Slager’s murder trial ended with a deadlocked jury last year, and prosecutors had vowed to retry him in state court. But earlier this year, the 36-year-old former officer, who had said he feared for his life when he shot Scott, pleaded guilty to a single federal civil rights charge as part of a plea deal that resolved both cases.
Slager was sentenced to 20 years in prison after U.S. District Judge David C. Norton determined that the former officer’s shooting of Scott constituted second-degree murder and that his actions after constituted obstruction of justice, according to the Justice Department.
Under the terms of the plea agreement announced in May, Slager pleaded guilty to one count of violating Scott’s rights under color of law, and prosecutors said they would push for a judge to apply sentencing guidelines for second-degree murder and obstruction of justice. Slager could have faced a life sentence, but prosecutors had said as part of the plea deal that they would recommend that his sentence be reduced due to his “acceptance of responsibility,” as long as he did not later seek to minimize that acceptance.
In a sentencing memorandum filed last month, prosecutors argued that Slager did not appear to be taking full responsibility and that, as a result, they did not feel he should receive a sentence less severe than life imprisonment.
Attorneys for Slager argued against that in their own filing, writing that the former officer accepted responsibility and “has said nothing that contradicts the factual basis for the offense contained in the plea agreement.” They argued that federal prosecutors were focused only on “their unreasonable goal to have Slager spend the remainder of his life in prison.”
Slager’s attorney did not immediately respond Thursday to a request for comment about the sentencing.
Scott’s mother had expressed forgiveness for Slager before, and she reiterated that sentiment Thursday, saying that she is praying for him. After the sentence was announced, Scott’s relatives said that they believed they had gotten justice and that “the truth was told.”
Scott’s death in April 2015 became among the most high-profile police shootings in recent years due to the video recording that later emerged. This recording showed the 50-year-old Scott hurrying away as the officer fired at him from behind. Scott was struck five times, officials said.
The video quickly ricocheted around the Internet and on news stations, and Slager was arrested and fired from his police force.
Slager said he feared for his life at the time of the shooting. In another video recording, this one taken by Slager’s dashboard camera as the traffic stop got underway, the two men could be seen interacting before Scott got out of his car and fled. Slager is then heard on a police radio reporting a description of Scott before yelling, “Taser, Taser, Taser!”
During the trial, Slager testified that he was scared and felt “total fear that Mr. Scott was coming toward me.” The former officer also said that he tried to subdue Scott and that the driver had grabbed his Taser during a struggle.
When asked by a prosecutor whether he agreed that Scott was unarmed and running away, Slager testified that he did not realize the Taser had fallen behind him when he fired the fatal shots. Slager said that at the time, he did not think Scott was unarmed, but he realized it after watching the video. The bystander video also shows Slager placing an item — his Taser — near Scott’s body following the shooting.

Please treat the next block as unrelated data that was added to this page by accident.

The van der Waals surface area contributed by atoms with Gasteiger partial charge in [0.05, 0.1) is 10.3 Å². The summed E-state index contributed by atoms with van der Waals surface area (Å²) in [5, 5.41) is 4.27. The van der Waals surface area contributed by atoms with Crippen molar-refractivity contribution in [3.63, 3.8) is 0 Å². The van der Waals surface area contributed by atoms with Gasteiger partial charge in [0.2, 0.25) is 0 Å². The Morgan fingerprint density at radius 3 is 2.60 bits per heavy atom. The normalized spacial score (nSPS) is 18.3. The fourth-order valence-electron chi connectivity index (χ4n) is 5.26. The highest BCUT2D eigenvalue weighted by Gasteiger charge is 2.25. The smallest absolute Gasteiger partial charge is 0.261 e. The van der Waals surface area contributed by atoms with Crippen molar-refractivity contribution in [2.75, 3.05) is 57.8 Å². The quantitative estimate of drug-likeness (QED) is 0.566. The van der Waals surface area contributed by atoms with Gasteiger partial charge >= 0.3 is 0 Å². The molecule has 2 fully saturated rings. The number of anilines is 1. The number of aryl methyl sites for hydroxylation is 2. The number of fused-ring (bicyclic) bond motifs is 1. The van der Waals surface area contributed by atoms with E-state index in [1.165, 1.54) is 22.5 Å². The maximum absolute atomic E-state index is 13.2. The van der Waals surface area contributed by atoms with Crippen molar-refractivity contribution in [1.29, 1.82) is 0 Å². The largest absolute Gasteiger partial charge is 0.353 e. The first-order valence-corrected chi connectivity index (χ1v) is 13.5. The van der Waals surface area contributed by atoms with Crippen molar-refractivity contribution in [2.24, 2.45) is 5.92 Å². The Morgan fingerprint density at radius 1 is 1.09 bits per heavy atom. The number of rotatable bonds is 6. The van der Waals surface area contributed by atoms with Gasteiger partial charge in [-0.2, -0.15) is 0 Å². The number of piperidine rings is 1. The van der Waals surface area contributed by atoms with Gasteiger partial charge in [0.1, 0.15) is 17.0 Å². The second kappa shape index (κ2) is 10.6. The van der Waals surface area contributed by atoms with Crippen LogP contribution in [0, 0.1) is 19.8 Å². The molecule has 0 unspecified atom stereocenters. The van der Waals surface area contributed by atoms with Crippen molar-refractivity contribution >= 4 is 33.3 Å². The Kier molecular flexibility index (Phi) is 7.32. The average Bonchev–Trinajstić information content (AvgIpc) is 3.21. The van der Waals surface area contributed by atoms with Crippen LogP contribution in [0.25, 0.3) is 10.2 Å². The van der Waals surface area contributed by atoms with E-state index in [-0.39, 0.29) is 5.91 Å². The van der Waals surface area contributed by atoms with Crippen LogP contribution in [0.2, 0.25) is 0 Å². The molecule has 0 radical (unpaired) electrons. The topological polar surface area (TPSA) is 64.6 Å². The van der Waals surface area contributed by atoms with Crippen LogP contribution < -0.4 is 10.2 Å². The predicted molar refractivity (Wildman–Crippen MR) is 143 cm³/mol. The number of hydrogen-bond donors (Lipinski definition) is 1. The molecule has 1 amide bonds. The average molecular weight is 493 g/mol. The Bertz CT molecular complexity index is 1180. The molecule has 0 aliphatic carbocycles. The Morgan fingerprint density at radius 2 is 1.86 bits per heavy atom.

Attorney General Jeff Sessions on Thursday pledged that the Justice Department would “hold accountable anyone who violates the civil rights” of Americans.
“Law enforcement officers have the noble calling to serve and protect,” Sessions said in a statement Thursday afternoon. “Officers who violate anyone’s rights also violate their oaths of honor, and they tarnish the names of the vast majority of officers, who do incredible work.”
Officers are rarely charged for deadly on-duty shootings, though that number has increased in recent years amid intense scrutiny and protests that have broken out across the country. Experts attribute the increase in prosecutions to a combination of more video evidence and mounting political pressure.
Convictions in such cases remain rare. During a single week last June, three police officers who had been charged over high-profile shootings captured on video were not convicted; two were acquitted, and a mistrial was declared in a third case.
The law firm of Andrew J. Savage III, an attorney for Slager, had called the federal charges against Slager “very extreme” when they were announced and suggested they were motivated by “the burden of many past cases that were handled differently.”
While the videos that go viral can be gruesome, experts caution that such footage may be incomplete and note that the legal standard still remains whether an officer’s actions were “objectively reasonable” at the time.
David A. Harris, a law professor at the University of Pittsburgh and an expert on police use of force, said this standard tends to favor police. In an interview earlier this year, Harris said jurors also tend to give officers “the benefit of the doubt” in most cases.
This report, first published at 12:28 p.m., has been updated.